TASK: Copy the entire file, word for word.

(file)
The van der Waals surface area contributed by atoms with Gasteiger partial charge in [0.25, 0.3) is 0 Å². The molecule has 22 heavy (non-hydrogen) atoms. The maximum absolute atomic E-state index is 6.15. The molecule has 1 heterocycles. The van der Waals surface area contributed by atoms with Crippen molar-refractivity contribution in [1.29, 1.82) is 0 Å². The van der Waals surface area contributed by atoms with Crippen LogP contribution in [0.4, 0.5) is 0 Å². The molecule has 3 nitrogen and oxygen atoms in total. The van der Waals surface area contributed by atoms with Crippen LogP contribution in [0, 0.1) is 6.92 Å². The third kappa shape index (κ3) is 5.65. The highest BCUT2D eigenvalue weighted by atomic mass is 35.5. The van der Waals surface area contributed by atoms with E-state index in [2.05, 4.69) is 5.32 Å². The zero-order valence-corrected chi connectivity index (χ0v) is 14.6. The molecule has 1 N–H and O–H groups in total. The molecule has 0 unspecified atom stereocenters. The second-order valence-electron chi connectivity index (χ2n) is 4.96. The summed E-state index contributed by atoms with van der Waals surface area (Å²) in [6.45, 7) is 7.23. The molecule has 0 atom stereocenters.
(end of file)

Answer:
The van der Waals surface area contributed by atoms with Gasteiger partial charge in [0.25, 0.3) is 0 Å². The molecule has 22 heavy (non-hydrogen) atoms. The maximum absolute atomic E-state index is 6.15. The molecule has 1 heterocycles. The van der Waals surface area contributed by atoms with Crippen molar-refractivity contribution in [1.29, 1.82) is 0 Å². The van der Waals surface area contributed by atoms with Crippen LogP contribution in [0.4, 0.5) is 0 Å². The molecule has 3 nitrogen and oxygen atoms in total. The van der Waals surface area contributed by atoms with Crippen LogP contribution in [0, 0.1) is 6.92 Å². The third kappa shape index (κ3) is 5.65. The highest BCUT2D eigenvalue weighted by atomic mass is 35.5. The van der Waals surface area contributed by atoms with E-state index in [2.05, 4.69) is 5.32 Å². The zero-order valence-corrected chi connectivity index (χ0v) is 14.6. The molecule has 1 N–H and O–H groups in total. The molecule has 0 unspecified atom stereocenters. The second-order valence-electron chi connectivity index (χ2n) is 4.96. The summed E-state index contributed by atoms with van der Waals surface area (Å²) in [6.45, 7) is 7.23. The molecule has 0 atom stereocenters.